• ’59 Bassman® LTD
  • ’65 Twin Reverb®
  • ’57 Deluxe™
  • ’65 Deluxe Reverb®
  • ’64 Vibroverb™ Custom
  • Vibro-King® Custom
  • Champion™ 600
  • Super-Sonic™
  • MH-500 Metalhead™
  • Pro Junior™
  • Bassman® 300
  • TBP-1 Bass Preamp

I’ve used AmpliTube with ProTools in the past, but I had just the simple plug-in that came bundled with the LE version. IK Multimedia has really made huge leaps forward with these models. Check out a video:

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Soft/Hard Knee Compression

I’ve actually been thinking about writing this article for almost a year and a half. The back story behind it is that I was having a discussion with my eldest son about why I didn’t like the music he listened to. He was arguing that if I make the claim that I like all kinds of music, I shouldn’t contradict myself by saying I didn’t like his kind of (he was really into hardcore punk at the time). My response was that I actually liked the songs, but hated the vomit screaming vocals, and hated the total lack of regard for dynamic range in the music – it was all one volume from start to finish! I shared with him that I didn’t believe it was a function of the song, but a function of the mastering, and an endemic problem in music being produced these days.

To demonstrate, I grabbed an old Cars CD from my collection, and played a couple of songs for him. There were perceptibly distinct swells and dips in volume in all the songs – very dynamic. Then we put on one of his CD’s and listened to a couple of songs. After we finished, my son couldn’t believe the difference in recording technique used 20 years ago. Even he said the performances on my old CD seemed so much more alive, where the songs from his CD didn’t have nearly the amount of dynamicism, and they seemed almost muffled compared to the clarity of the Cars’ recordings.

I told him that it was due to the heavy compression that producers are using these days, and gave him a simple explanation of what a compressor does. I also shared that I believed that producers were just being lazy and using compression as a shortcut so they didn’t have to teach their musicians and singers proper mic and recording control. Heavy compression and limiting means you don’t have to fix the recordings as much, saving studio time, and thus getting a production out faster. I did say that compression is not bad, but it is overused. Correctly and judiciously applied, compression can really have a positive effect on a production.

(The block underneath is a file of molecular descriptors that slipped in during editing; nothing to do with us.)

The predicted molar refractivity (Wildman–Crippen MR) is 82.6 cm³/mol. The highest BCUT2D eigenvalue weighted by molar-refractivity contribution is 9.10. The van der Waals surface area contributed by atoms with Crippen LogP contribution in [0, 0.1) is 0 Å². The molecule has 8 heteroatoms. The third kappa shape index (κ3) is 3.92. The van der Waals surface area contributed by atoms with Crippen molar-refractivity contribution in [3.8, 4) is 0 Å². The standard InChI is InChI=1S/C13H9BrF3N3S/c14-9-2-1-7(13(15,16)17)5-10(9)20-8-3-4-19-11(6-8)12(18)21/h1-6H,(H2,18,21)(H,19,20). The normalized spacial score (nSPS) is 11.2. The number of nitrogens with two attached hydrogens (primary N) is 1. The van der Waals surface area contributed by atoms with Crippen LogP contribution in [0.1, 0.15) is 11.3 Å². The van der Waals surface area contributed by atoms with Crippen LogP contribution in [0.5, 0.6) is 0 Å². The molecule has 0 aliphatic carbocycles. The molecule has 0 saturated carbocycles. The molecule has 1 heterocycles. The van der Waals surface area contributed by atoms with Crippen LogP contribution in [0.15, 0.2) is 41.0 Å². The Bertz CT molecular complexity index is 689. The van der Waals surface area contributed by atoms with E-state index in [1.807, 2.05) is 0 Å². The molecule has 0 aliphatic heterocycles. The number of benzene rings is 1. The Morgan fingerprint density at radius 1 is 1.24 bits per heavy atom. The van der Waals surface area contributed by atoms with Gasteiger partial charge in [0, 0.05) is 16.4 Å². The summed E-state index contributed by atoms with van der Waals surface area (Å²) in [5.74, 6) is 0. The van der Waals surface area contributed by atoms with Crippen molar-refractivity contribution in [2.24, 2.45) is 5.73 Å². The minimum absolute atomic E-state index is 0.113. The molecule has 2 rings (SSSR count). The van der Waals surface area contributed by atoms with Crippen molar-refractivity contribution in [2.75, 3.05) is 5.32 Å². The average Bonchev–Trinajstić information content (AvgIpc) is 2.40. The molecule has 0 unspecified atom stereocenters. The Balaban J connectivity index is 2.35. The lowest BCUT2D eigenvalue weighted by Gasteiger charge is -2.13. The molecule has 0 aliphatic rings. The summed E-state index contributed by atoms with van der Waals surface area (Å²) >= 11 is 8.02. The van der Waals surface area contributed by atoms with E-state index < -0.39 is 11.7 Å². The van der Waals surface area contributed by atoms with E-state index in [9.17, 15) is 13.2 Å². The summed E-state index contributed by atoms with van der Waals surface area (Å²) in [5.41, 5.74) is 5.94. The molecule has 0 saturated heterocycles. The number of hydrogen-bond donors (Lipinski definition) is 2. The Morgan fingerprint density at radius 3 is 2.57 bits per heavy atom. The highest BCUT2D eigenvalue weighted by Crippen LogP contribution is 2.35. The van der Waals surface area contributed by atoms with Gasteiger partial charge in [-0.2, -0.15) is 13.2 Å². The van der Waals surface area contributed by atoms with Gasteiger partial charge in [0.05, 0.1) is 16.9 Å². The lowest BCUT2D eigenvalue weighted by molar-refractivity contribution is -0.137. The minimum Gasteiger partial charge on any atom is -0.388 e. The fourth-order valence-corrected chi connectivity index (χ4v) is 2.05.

But despite that, I didn’t write the article. I can’t explain why… Looking back, I suppose it may have been in large part due to wanting to focus more on getting gear reviews out, and focusing a lot on my own recordings. But I recently read an article in the new issue of Guitar World that covered compression: What it is, what it’s used for, and how to apply compression to vocals and various instruments. It was very instructive. As I eluded above, compression can be a very useful tool in the studio to tame wide swings in volume in a vocal or an instrument, and can add presence, and because of how it works, in many cases, a compressor is used to add sustain. At its most basic level, a compressor reduces the amount of dynamic range by reducing sounds that exceed a predetermined volume threshold; but because this also reduces the overall volume of the signal, makeup gain is added to bring up the volume of the quieter sounds. The end result is that you get a “fatter” signal.

I’m not going to go into any technical detail about compression. For that you can read this excellent reference. In fact, I’m going to assume you already know a bit about compression.